“Inmates do not deserve to be stripped of their dignity and especially not their right to maintain a relationship with their children,” said Sen. Linda Greenstein (D-Mercer), a sponsor of the bill in the upper house. “Our criminal justice system needs reform, and one of those reforms is to put families first. This legislation underscores the importance of visitation and a renewed approach for our correctional facilities to understand and respect the unique rights of incarcerated caregivers.”

State lawmakers have been active in advancing a host of criminal-justice and prison reforms in recent years. The largest change was the virtual elimination of cash bail, which began in 2017. But legislators had to wait for the election of a progressive governor in Murphy to see the enactment of other actions, including some incremental easing of the expungement process and the establishment of limits on the use of solitary confinement.

On Monday, both houses sent Murphy two other measures specifically aimed at tackling the problem of sexual assault in prison. In recent years, a half-dozen prison guards have been charged with official misconduct and the sexual assault of inmates at the Edna Mahan Correctional Facility for Women, the state’s only women’s prison.

The Assembly passed without opposition S-2533/A-4091,  which requires the state Office of Victim-Witness Advocacy to provide services to those who are incarcerated and are crime victims. Under the measure, victim advocates would make unannounced visits to correctional facilities housing female inmates and conduct surveys to identify inmate victims of sexual assault or sexual misconduct.

Additionally, the Assembly approved SJR-74/AJR-134, which would create a 17-member study commission to examine issues involving sexual assault behind bars. The commission would be given a number of responsibilities, including:

  • Assess the state’s compliance with the federal Prison Rape Elimination Act;
  • Examine current policies and procedures for investigating sexual assault and misconduct allegations against corrections officers and other workers;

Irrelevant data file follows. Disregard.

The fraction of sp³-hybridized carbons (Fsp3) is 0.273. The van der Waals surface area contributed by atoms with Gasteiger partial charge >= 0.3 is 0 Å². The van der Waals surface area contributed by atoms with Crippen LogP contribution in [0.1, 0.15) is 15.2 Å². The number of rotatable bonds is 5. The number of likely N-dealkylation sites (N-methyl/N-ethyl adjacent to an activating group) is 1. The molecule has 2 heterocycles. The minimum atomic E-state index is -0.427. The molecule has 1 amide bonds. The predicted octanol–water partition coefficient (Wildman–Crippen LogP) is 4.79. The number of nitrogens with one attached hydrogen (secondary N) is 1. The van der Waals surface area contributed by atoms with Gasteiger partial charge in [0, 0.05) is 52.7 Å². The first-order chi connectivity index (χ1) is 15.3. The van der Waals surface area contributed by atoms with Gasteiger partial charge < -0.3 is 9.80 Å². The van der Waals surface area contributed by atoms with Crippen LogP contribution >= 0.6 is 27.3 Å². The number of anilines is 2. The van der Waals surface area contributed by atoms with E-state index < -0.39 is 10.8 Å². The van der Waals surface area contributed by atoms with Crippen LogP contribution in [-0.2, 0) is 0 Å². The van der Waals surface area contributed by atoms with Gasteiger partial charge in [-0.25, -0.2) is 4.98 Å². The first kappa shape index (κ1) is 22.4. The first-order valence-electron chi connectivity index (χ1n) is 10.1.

• Consider establishing a citizen-oversight board to monitor Mahan;
  • Determine if current policies regarding inmate searches and surveillance should be changed to further protect inmates;
  • Consider issues involving the sexual victimization of male inmates.

The Senate passed a significant reform measure entitled Earn Your Way Out (S-761/A-1986) designed to help more inmates return to society and with a better chance at succeeding that had been vetoed by former Gov. Chris Christie. It would require the state Department of Corrections to develop re-entry plans for inmates to ease their transition and also establish a presumption of parole for nonviolent offenders who haven’t committed any serious infractions for at least two years and meet other criteria.

Senators endorsed the bill 28-11, with most votes cast along party lines. The Assembly had approved the measure last month by a comfortable majority, but because it was amended, the lower house needs to OK it again. That won’t happen before early next year, shortly before the end of the current legislative session.

The final bill that passed the Assembly seeks to codify one of 100 recommendations embodied in a report released two months ago by the New Jersey Reentry Services Commission. The bill, A-5832, would require state and county corrections officials to test every prisoner for hepatitis B and hepatitis C unless they opt out. The commission urged this testing because as many as 35% of inmates are hepatitis carriers but most don’t know they have the treatable disease.

Only four Republican Assembly members opposed the measure in the lower house, but it still has to make its way through the Senate before January 14 if it is to have a chance of becoming law this term.